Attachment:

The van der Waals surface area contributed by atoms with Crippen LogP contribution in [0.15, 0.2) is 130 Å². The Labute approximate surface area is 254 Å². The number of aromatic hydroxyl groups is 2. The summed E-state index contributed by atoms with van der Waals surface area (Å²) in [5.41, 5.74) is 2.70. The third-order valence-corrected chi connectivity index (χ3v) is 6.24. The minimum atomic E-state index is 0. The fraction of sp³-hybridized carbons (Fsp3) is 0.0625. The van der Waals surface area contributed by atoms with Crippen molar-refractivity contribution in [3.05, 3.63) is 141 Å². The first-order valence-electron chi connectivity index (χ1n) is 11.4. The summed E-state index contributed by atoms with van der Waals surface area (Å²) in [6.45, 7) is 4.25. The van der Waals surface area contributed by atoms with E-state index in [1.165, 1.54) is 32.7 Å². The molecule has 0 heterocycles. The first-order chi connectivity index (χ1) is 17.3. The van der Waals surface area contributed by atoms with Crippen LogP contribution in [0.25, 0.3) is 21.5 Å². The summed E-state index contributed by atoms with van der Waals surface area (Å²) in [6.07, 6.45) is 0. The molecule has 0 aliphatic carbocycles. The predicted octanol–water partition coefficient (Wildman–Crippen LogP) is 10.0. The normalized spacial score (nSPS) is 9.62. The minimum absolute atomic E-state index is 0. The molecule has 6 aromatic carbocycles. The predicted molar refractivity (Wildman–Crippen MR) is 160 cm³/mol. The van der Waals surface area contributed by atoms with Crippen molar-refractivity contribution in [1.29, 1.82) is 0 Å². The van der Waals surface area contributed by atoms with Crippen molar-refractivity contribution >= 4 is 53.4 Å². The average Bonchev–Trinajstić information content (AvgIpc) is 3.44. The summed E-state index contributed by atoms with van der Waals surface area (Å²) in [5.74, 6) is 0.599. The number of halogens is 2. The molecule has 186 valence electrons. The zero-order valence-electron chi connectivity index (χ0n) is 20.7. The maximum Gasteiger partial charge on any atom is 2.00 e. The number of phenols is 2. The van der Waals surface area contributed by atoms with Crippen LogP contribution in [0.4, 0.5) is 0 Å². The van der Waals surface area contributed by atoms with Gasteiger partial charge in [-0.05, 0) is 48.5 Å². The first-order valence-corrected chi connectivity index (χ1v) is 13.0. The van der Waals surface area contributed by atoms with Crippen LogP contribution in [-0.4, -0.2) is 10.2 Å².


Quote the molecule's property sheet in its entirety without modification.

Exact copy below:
The van der Waals surface area contributed by atoms with Crippen LogP contribution in [0.15, 0.2) is 130 Å². The Labute approximate surface area is 254 Å². The number of aromatic hydroxyl groups is 2. The summed E-state index contributed by atoms with van der Waals surface area (Å²) in [5.41, 5.74) is 2.70. The third-order valence-corrected chi connectivity index (χ3v) is 6.24. The minimum atomic E-state index is 0. The fraction of sp³-hybridized carbons (Fsp3) is 0.0625. The van der Waals surface area contributed by atoms with Crippen molar-refractivity contribution in [3.05, 3.63) is 141 Å². The first-order valence-electron chi connectivity index (χ1n) is 11.4. The summed E-state index contributed by atoms with van der Waals surface area (Å²) in [6.45, 7) is 4.25. The van der Waals surface area contributed by atoms with E-state index in [1.165, 1.54) is 32.7 Å². The molecule has 0 heterocycles. The first-order chi connectivity index (χ1) is 17.3. The van der Waals surface area contributed by atoms with Crippen LogP contribution in [0.25, 0.3) is 21.5 Å². The summed E-state index contributed by atoms with van der Waals surface area (Å²) in [6.07, 6.45) is 0. The molecule has 0 aliphatic carbocycles. The predicted octanol–water partition coefficient (Wildman–Crippen LogP) is 10.0. The normalized spacial score (nSPS) is 9.62. The minimum absolute atomic E-state index is 0. The molecule has 6 aromatic carbocycles. The predicted molar refractivity (Wildman–Crippen MR) is 160 cm³/mol. The van der Waals surface area contributed by atoms with Crippen molar-refractivity contribution in [1.29, 1.82) is 0 Å². The van der Waals surface area contributed by atoms with Crippen molar-refractivity contribution >= 4 is 53.4 Å². The average Bonchev–Trinajstić information content (AvgIpc) is 3.44. The summed E-state index contributed by atoms with van der Waals surface area (Å²) in [5.74, 6) is 0.599. The number of halogens is 2. The molecule has 186 valence electrons. The zero-order valence-electron chi connectivity index (χ0n) is 20.7. The maximum Gasteiger partial charge on any atom is 2.00 e. The number of phenols is 2. The van der Waals surface area contributed by atoms with Crippen LogP contribution in [0.4, 0.5) is 0 Å². The van der Waals surface area contributed by atoms with Gasteiger partial charge in [-0.05, 0) is 48.5 Å². The first-order valence-corrected chi connectivity index (χ1v) is 13.0. The van der Waals surface area contributed by atoms with Crippen LogP contribution in [-0.4, -0.2) is 10.2 Å².